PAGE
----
Example 1. The upper bound $\displaystyle \frac{3}{4}|G|$ in Problem 2 cannot be improved, i.e. there exists a group $G$ and subgroups $H, K$ of $G$ such that $\displaystyle |H \cup K|=\frac{3}{4}|G|.$ An example is the Klein-four group $G=\mathbb{Z}_2 \times \mathbb{Z}_2$ and the subgroups $H:=\{(0,0), (1,0)\}$ and $K:=\{(0,0),(0,1)\}.$ Then $|G|=4$ and $\displaystyle |H \cup K|=3=\frac{3}{4}|G|.$

Example 2. We showed in Problem 1 that a group can never be equal to the union of two of its proper subgroups. But there are groups that are equal to the union of three of their proper subgroups. The smallest example, again, is the Klein-four group

$\mathbb{Z}_2 \times \mathbb{Z}_2= \{(0,0), (1,0)\} \cup \{(0,0), (0,1)\} \cup \{(0,0),(1,1)\}.$

## Two elements of the same order of a group are conjugate, in somewhere!

Posted: November 24, 2018 in Elementary Algebra; Problems & Solutions, Groups and Fields
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In this post, we give a nice little application of Cayley’s theorem.

Let $G$ be a group and let $g,h \in G.$ If $g,h$ are conjugate in $G,$ i.e. $g=xhx^{-1}$ for some $x \in G,$ then clearly $g^n=1$ if and only if $h^n=1.$ So $g,h$ have the same order. The converse however is false, i.e. if $g,h \in G$ have the same order, that does not imply $g,h$ are conjugate. For example, in an abelian group, two elements are conjugate if and only if they are equal but you can obviously have distinct elements of the same order in the group, e.g. in $\mathbb{Z}/3\mathbb{Z},$ both non-zero elements have the same order $3.$

We are now going to show that although two elements of the same order of a group might not be conjugate in the group, but they are certainly conjugate in some larger group.

Problem. Let $G$ be a group and suppose that $g,h \in G$ have the same order. Show that there exists a group $S \supseteq G$ such that $g,h$ are conjugate in $S.$

Solution. By Cayley’s theorem, we can embed $G$ into the symmetric group $S:=\text{Sym}(G)$ using the injective group homomorphism $f : G \to S$ defined by $f(x)=\sigma_x \in S,$ where $\sigma_x: G \to G$ is the permutation defined by $\sigma_x(y)=xy$ for all $y \in G.$ So we only need to show that $\sigma_g, \sigma_h$ are conjugate in $S.$ Well, let $|g|=|h|=n.$ Then the cycle decomposition of $\sigma_g, \sigma_h$ are in the form

$\sigma_g=(y_1, gy_1, \cdots , g^{n-1}y_1)(y_2, gy_2, \cdots , g^{n-1}y_2) \cdots$

and

$\sigma_h=(y_1, hy_1, \cdots , h^{n-1}y_1)(y_2, hy_2, \cdots , h^{n-1}y_2) \cdots$

So $\sigma_g, \sigma_h$ have the same cycle type and hence they are conjugate in $S. \ \Box$

## Rings with no proper left ideals

Posted: November 16, 2018 in Elementary Algebra; Problems & Solutions, Rings and Modules

Suppose that $R \ne (0)$ is a ring with no proper left ideals. If $R$ has $1,$ then  $R$ is a division ring. To see this, let $0 \ne x \in R.$ Then $Rx=R$ and so $yx=1$ for some $y \in R.$ Since $y \ne 0,$ we have $Ry=R$ and hence $zy=1$ for some $z \in R.$ Then $x=zyx=z$ and so $yx=xy=1$ proving that $R$ is a division ring.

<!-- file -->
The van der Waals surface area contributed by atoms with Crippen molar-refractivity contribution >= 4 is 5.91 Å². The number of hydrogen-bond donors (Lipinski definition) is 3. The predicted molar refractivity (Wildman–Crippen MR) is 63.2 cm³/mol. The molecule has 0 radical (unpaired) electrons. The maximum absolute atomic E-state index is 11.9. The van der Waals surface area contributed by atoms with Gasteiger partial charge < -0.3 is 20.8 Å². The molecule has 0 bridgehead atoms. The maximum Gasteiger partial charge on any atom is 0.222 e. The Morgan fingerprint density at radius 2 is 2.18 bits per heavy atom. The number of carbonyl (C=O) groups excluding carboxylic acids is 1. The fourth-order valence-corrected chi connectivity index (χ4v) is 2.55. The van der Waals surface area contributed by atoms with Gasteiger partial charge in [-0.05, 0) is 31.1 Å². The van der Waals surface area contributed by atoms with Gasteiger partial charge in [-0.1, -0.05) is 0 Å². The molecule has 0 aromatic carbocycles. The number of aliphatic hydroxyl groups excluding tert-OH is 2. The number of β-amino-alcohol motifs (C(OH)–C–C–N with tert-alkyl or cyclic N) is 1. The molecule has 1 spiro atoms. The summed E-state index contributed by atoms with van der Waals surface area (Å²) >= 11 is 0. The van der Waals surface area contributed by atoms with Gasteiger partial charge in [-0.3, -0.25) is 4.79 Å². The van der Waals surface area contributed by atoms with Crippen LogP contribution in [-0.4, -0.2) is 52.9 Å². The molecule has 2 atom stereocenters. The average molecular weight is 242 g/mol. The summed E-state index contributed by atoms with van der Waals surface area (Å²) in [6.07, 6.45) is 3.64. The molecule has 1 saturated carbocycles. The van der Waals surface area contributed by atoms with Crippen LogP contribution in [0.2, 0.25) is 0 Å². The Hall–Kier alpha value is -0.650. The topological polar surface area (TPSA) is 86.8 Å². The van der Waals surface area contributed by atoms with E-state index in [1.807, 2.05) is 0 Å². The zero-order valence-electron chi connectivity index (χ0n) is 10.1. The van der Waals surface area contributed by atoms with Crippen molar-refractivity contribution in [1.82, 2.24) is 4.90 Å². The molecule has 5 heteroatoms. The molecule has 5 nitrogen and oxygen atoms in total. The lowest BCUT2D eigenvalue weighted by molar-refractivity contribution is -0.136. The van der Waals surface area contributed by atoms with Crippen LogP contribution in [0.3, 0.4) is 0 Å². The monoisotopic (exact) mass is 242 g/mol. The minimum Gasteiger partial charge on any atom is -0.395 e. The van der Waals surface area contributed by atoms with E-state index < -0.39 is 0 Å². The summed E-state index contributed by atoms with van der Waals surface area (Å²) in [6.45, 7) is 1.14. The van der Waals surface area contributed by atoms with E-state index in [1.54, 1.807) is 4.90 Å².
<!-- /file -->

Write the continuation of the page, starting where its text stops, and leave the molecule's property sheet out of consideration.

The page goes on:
But what if $R$ doesn’t have $1 ?$ The following problem answers this question.

Problem. Let $R \ne (0)$ be a ring, which may or may not have $1.$ Show that if $R$ has no proper left ideals, then either $R$ is a division ring or $R^2=(0)$ and $|R|=p$ for some prime number $p.$

Solution. Let

$I:=\{r \in R: \ \ Rr=(0)\}.$

Then $I$ is a left ideal of $R$ because it’s clearly a subgroup of $(R,+)$ and, for $s \in R$ and $r \in I,$ we have $Rsr \subseteq Rr =(0)$ and so $Rsr=(0),$ i.e. $sr \in I.$ So either $I=(0)$ or $I=R.$

Case 1: $I=R.$ That means $sr=0$ for all $r,s \in R$ or, equivalently, $R^2=(0).$ Thus every subgroup of $(R,+)$ is a left (in fact, two-sided) ideal of $R.$ Hence $(R,+)$ has no proper subgroup (because $R$ has no proper left ideals) and thus $|R|=p$ for some prime $p.$

Case 2: $I=(0).$ Choose $0 \ne r \in R.$ So $r \notin I$ and hence $Rr=R$ because $Rr$ is clearly a left ideal of $R.$ Thus there exists $e \in R$ such that $er=r.$ Now

$\text{ann}(r):=\{s \in R: \ sr=0\},$

the left-annihilator of $r$ in $R$, is obviously a left ideal of $R$ and we can’t have $\text{ann}(r)=R$ because then $Rr=(0).$ So $\text{ann}(r)=(0).$ Since

$(re-r)r=rer-r^2=r^2-r^2=0,$

we have $re-r \in \text{ann}(r)=(0).$ Thus $re=er=r.$ Let

$J=\{x \in R: \ \ xe=x\}.$

Clearly $J$ is a left ideal of $R$ and $0 \ne r \in J.$ Thus $J=R.$ So $xe=x$ for all $x \in R.$ Now let $0 \ne r'$ be any element of $R.$ Then, by what we just proved, $r'e=r'.$ On the other hand, by the same argument we used for $r,$ we find $e' \in R$ such that $r'e'=e'r'=r'.$ Thus $r'(e-e')=0,$ i.e. $r' \in \text{ann}(e-e').$
So $\text{ann}(e-e') \ne (0)$ and hence $\text{ann}(e-e')=R,$ i.e. $R(e-e')=(0)$ and thus $e-e' \in I=(0).$
So $e=e'$ and hence $r'e=er'=r'$ for all $r' \in R.$ Thus $e=1_R$ proving that $R$ is a division ring. $\Box$

Remark. The same result given in the above problem holds if $R$ has no proper right ideals.

Example. Let $p$ be a prime number. The ring

$\displaystyle R:= \left \{\begin{pmatrix} 0 & a \\ 0 & 0 \end{pmatrix}: \ \ \ a \in \mathbb{Z}/p\mathbb{Z}\right\} \subset M_2(\mathbb{Z}/p\mathbb{Z})$

is not a division ring and it has no proper left (or right) ideals.

## Groups satisfying (xy)^n=x^ny^n

Posted: November 11, 2018 in Elementary Algebra; Problems & Solutions, Groups and Fields
Tags: , , ,

Definition 1. Let $n$ be an integer. A group $G$ is called $n$abelian if $(xy)^n=x^ny^n$ for all $x,y \in G.$
In other words, $G$ is $n$-abelian if the map $f : G \to G$ defined by $f(x)=x^n$ is a group homomorphism.